• Offense generated per possession used. This is the key measure as it reflects how many points the team generates when the player in question gets the rock.
• Offense Generated at 30 possessions used. Here I’m just projecting every player at an even number of possessions.

In the first piece I Looked at the Six Players from the original Melo Piece:

1. Carmelo Anthony
2. LeBron James
3. Kevin Durant
4. Dwyane Wade
5. Kobe Bryant
6. Kevin Martin

And it looked like this: (Fix #1)

Carmelo is tied with Durant at the rear of the group (Durant is young and improving however).

But this was just the intro.

Now I could look at every player together but I noticed a funny thing:

(Fix #2)

Role & position play a huge role in how you affect the offense so for this series we’ll be looking at players by position and then ranking them. First, we’ll talk about the generals of the offense, the napoleons of the court. Point Guards on deck.

Gimme the Rock Rankings: Point Guards
Basketball is game. Game Theory is the branch of applied mathematics that attempts to mathematically capture and model behavior in strategic situations (that ineffable calculus again) in which the success of the player depends on the choices of others. Sounds very much like what we try to do here. One idea of interest is the Nash Equilibrium. The informal definition of this concept from Wikipedia is as follows:

Informally, a set of strategies is a Nash equilibrium if no player can do better by unilaterally changing his or her strategy. To see what this means, imagine that each player is told the strategies of the others. Suppose then that each player asks himself or herself: “Knowing the strategies of the other players, and treating the strategies of the other players as set in stone, can I benefit by changing my strategy?”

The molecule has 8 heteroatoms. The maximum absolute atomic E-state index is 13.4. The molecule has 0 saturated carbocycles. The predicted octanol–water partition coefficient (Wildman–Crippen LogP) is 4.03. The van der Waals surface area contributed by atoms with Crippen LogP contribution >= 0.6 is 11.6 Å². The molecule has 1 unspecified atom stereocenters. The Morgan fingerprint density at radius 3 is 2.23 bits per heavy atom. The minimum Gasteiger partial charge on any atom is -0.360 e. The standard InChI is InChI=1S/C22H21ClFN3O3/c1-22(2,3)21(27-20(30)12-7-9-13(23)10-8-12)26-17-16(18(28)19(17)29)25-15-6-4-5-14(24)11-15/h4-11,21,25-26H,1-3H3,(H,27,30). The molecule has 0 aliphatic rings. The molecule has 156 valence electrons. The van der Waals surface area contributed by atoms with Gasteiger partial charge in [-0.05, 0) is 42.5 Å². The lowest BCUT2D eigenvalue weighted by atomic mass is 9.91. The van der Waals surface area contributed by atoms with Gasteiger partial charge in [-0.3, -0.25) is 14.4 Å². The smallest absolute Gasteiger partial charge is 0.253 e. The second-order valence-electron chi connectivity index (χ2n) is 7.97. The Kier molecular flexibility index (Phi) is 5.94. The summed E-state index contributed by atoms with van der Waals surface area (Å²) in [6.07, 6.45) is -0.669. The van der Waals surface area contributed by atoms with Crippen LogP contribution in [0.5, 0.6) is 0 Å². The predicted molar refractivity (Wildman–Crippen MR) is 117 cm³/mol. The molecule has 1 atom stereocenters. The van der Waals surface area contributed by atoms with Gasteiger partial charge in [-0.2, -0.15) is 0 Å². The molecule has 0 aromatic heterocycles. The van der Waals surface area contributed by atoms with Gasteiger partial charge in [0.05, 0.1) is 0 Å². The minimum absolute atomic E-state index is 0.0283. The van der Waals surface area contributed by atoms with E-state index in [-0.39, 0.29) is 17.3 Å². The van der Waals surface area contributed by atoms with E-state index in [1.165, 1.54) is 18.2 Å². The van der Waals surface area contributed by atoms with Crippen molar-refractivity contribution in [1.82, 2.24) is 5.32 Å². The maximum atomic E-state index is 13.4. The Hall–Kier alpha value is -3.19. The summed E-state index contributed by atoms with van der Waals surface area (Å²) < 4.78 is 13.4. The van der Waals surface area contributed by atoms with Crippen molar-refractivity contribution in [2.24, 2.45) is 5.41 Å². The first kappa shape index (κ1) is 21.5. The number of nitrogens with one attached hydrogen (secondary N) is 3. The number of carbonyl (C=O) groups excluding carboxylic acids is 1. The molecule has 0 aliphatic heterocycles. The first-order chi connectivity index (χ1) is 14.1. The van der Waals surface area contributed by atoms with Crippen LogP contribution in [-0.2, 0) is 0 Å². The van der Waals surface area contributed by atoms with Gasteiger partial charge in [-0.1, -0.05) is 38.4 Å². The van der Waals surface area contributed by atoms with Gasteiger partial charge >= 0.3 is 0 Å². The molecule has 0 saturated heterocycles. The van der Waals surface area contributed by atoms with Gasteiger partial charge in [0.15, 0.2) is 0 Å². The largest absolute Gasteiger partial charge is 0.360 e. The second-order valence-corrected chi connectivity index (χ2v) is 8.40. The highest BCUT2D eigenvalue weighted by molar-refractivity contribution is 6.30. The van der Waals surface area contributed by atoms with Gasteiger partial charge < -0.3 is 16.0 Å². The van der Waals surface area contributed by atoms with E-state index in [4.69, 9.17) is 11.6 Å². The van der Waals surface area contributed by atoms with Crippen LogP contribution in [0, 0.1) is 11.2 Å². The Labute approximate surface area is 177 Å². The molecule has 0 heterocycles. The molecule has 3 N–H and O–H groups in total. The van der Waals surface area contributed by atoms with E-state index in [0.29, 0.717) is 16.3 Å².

If any player would answer “Yes”, then that set of strategies is not a Nash equilibrium. But if every player prefers not to switch (or is indifferent between switching and not) then the set of strategies is a Nash equilibrium. Thus, each strategy in a Nash equilibrium is a best response to all other strategies in that equilibrium.

To simplify: this is the best possible world for all the players. A point guard should strive to achieve this end state of basketball Nirvana by which the best possible return is achieved for the players on his team. The greater good (team success) is served. My hope is that by looking at Point Guards through the lens of value vs. cost I can show how they succeed at approaching this ideal state. But that’s enough buildup, let’s get to the table:

(Fix #3)

Not surprisingly, Steve Nash is very close to being the best generator of offense among point guards and in the league (I did foreshadow this quite a bit). What is surprising is number one, Jose Calderon. He’s mister efficiency. Among the 79 Point guards who qualified only 16were one std deviation or above from the mean:

Top Tier (>2 std dev): Jose Calderon (Mr. Efficiency), Steve Nash (too many turnovers for Steve), Jason Kidd,Chris Paul

2nd  Tier (>1 std dev):Deron Williams,Chris Duhon, Brevin Knight, Antonio Daniels,Rajon Rondo, Travis Diener,  Anthony Carter,  Steve Blake (#%#% Lakers),  Jason Williams, Jeff McInnis, Carlos Arroyo (Boricua power),Chauncey Billups

A notable non-successful name is Derrick Rose. Rose is below average for a point guard generating 39.7 pts per 30 possessions vs. Calderon’s 50.9 at the top end and vs. say Mo Williams’ 41.5. So Rose is 11.2 points worse than the most efficient point guard in the league and 1.8 points worse than an average one.

With that I end this part. Tomorrow shooters. Comments as always welcome.

(Image courtesy of xkcd.com)

Go here for part 3